Print ISSN: 0028-0836
    Electronic ISSN: 1476-4687
    Topics: Biology , Chemistry and Pharmacology , Medicine , Natural Sciences in General , Physics
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  • 9
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    American Association for the Advancement of Science (AAAS)
    Publication Date: 2014-06-14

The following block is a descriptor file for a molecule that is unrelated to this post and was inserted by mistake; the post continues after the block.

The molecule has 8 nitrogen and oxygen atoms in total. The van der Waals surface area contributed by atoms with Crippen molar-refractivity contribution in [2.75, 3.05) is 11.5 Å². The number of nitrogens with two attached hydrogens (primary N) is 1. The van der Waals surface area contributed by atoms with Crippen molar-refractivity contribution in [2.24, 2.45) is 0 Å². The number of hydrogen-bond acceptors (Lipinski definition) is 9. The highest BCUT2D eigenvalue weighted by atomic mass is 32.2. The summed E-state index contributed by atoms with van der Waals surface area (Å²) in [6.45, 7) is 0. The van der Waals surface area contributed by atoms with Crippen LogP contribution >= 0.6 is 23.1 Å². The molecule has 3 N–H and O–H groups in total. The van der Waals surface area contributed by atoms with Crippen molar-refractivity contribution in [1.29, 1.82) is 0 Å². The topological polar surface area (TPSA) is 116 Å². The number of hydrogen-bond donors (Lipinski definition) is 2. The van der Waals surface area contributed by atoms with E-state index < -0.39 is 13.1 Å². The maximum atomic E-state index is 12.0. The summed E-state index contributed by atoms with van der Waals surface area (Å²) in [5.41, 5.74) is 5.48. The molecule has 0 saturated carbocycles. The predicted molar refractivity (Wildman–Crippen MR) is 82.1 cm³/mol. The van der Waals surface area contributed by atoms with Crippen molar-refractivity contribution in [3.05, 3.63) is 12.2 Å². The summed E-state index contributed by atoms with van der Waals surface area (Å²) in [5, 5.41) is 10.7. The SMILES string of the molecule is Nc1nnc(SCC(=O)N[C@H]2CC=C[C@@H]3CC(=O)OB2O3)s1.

Description: Tissues rely upon stem cells for homeostasis and repair. Recent studies show that the fate and multilineage potential of epithelial stem cells can change depending on whether a stem cell exists within its resident niche and responds to normal tissue homeostasis, whether it is mobilized to repair a wound, or whether it is taken from its niche and challenged to de novo tissue morphogenesis after transplantation. In this Review, we discuss how different populations of naturally lineage-restricted stem cells and committed progenitors can display remarkable plasticity and reversibility and reacquire long-term self-renewing capacities and multilineage differentiation potential during physiological and regenerative conditions. We also discuss the implications of cellular plasticity for regenerative medicine and for cancer.〈br /〉〈br /〉〈a href="https://www.ncbi.nlm.nih.gov/pmc/articles/PMC4523269/" target="_blank"〉〈img src="https://static.pubmed.gov/portal/portal3rc.fcgi/4089621/img/3977009" border="0"〉〈/a〉   〈a href="https://www.ncbi.nlm.nih.gov/pmc/articles/PMC4523269/" target="_blank"〉This paper as free author manuscript - peer-reviewed and accepted for publication〈/a〉〈br /〉〈br /〉〈span class="detail_caption"〉Notes: 〈/span〉Blanpain, Cedric -- Fuchs, Elaine -- R01 AR031737/AR/NIAMS NIH HHS/ -- R01 AR050452/AR/NIAMS NIH HHS/ -- Howard Hughes Medical Institute/ -- New York, N.Y. -- Science. 2014 Jun 13;344(6189):1242281. doi: 10.1126/science.1242281. Epub 2014 Jun 12.〈br /〉〈span class="detail_caption"〉Author address: 〈/span〉Institut de Recherche Interdisciplinaire en Biologie Humaine et Moleculaire (IRIBHM), Universite Libre de Bruxelles, Brussels B-1070, Belgium. Walloon Excellence in Life Sciences and Biotechnology (WELBIO), Universite Libre de Bruxelles (ULB), Brussels B-1070, Belgium. fuchslb@rockefeller.edu cedric.blanpain@ulb.ac.be. ; Howard Hughes Medical Institute, The Rockefeller University, New York, NY 10065, USA. fuchslb@rockefeller.edu cedric.blanpain@ulb.ac.be.〈br /〉〈span class="detail_caption"〉Record origin:〈/span〉 〈a href="http://www.ncbi.nlm.nih.gov/pubmed/24926024" target="_blank"〉PubMed〈/a〉